After writing a post based on a Fodor’s article about 10 Things Not to DO at Disney World, I felt it was fitting to finally write a little about our experience at an amazing festival (which has some rides).
Most people probably consider Munich’s Oktoberfest an event just for adults but they’d actually be wrong.
Last year the calendar finally worked out where I was off during one of the weeks of the festival. Initially I thought that I might just go with my brother for a long weekend but then I mentioned the idea to Kim and to my surprise she wanted to go too. (In the past she had little interest in visiting Germany.)
The next debate was what we should do with Lucas. Is a mega beer festival really the place to bring a kiddie just a little over 1.5 years old? It turns out that the answer is yes.
I knew that Oktoberfest could be family friendly due to having carnival rides besides the beer tents. They even have discounted Oktoberfest Family Days with discounted prices on rides.
Since Lucas comes on all of our trips, going away without him just wouldn’t feel right. We decided this was an event to also experience for better or worse with him. It turned out for us to be a great decision.
We were eager to check out the grounds and see the famous tents so we headed out soon after we arrived at the Wiesen. We started off in one of the massive tents. It was jam packed so we couldn’t get a seat but we grabbed a beer and stood around enjoying the action. An older Germany couple struck up a conversation with us and thought it was great that we brought Lucas along.
The one negative with bringing kids to Oktoberfest is that there are some limits to being in the tents and on the grounds. From what I recall, last year kids had to be out of the beer tents by 6PM and off the grounds by 8PM.
This really wasn’t a big deal since we were usually done before these times anyways. We also found great beer halls to eat at close by for dinner.
(If you want to visit tents for dinner, reservations are usually required for pricey set-meals. This wouldn’t have been of much interest to us even if Lucas didn’t come along.)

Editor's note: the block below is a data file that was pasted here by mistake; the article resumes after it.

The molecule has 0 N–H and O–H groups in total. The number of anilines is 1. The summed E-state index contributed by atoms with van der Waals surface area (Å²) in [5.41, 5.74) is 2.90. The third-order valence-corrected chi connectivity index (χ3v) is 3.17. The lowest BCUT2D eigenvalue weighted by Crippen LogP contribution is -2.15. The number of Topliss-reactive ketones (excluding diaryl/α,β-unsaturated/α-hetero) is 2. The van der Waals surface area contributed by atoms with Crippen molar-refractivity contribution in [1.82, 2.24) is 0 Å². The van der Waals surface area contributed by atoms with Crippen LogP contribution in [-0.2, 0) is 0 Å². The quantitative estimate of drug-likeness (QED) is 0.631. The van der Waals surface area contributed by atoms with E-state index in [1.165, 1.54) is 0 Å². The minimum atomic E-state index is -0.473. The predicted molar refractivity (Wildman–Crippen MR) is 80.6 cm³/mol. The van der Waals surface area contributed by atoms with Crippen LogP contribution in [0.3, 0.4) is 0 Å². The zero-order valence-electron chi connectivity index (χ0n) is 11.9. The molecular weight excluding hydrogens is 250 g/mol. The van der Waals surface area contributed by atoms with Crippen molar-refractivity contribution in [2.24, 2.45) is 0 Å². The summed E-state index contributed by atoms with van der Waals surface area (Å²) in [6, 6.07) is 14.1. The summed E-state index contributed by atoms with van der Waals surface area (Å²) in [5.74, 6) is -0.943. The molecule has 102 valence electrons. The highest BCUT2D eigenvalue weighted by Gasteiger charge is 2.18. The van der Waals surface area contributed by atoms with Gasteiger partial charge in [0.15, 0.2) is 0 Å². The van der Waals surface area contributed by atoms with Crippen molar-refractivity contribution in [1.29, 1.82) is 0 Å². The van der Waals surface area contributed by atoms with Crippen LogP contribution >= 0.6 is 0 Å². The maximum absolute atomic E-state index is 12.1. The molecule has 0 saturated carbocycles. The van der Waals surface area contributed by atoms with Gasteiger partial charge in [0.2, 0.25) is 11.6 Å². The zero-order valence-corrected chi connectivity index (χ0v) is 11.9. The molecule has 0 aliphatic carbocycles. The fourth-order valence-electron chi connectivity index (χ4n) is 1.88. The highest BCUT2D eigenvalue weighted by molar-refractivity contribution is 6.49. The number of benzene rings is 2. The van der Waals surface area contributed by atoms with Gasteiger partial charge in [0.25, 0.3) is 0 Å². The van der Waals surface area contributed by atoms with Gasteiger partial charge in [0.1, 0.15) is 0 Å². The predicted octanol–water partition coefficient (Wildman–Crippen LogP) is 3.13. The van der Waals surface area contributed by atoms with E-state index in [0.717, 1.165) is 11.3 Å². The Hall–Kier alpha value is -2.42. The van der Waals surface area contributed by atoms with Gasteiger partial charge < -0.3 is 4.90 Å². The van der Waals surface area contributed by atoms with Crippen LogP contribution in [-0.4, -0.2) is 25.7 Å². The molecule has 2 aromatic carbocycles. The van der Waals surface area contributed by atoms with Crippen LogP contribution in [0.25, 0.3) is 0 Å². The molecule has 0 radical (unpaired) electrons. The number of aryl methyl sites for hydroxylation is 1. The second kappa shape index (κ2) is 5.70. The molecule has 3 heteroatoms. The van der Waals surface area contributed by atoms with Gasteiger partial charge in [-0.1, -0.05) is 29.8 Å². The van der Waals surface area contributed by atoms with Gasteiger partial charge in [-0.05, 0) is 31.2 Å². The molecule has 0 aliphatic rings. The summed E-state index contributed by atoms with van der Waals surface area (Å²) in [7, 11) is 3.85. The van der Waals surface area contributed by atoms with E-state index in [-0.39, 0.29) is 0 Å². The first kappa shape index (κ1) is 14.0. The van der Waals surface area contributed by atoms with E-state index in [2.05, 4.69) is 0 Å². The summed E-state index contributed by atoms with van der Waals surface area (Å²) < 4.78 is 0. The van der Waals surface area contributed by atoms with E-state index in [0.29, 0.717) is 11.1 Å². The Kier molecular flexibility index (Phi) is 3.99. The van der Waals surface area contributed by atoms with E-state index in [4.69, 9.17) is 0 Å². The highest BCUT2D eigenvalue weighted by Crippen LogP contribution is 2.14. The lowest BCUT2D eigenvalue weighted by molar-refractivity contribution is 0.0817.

As for strollers, this was a big plus. We were able to keep bottles of water at the bottom which we bought at a grocery store rather than wasting money on over-priced bottles on the grounds. When we sat in the tents, we had to keep the stroller at the top of the aisle and not right next to use in the rows we sat at.
After spending time in a tent, we’d get some fresh air, wandering around the huge Oktoberfest grounds. While walking around there are booths selling souvenirs, drinks, snacks, food and of course rides, which are mainly kept in one area.
In the tents just about everyone is in a festive and friendly mood. We chatted and drank with others from a variety of countries. People were very friendly towards Lucas while in the tents and were impressed that he was there. (We did see many other kids with families, in school groups, but mostly outside the tents.) Lucas even learned to say and do Prost (cheers) with his cup.
We all really enjoyed the food options at Oktoberfest. Each tent offers their own cuisine options like beef, fish, pork, turkey, ox and more. Some have big menus while others offer just a few options. They all also have the giant pretzels! Outside the tents you can also get excellent food which is a bit cheaper, although the food inside the tents is pretty fairly priced.
We all really enjoyed the bands playing the traditional “Oompah” music. For many songs, the party-goers knew the songs and would join in singing. Lucas loved this and would try to scream along! Tents were loud as could be but this didn’t stop Lucas from still taking his naps whenever he needed.
Overall, Oktoberfest with a toddler made for some great memories which we will never forget!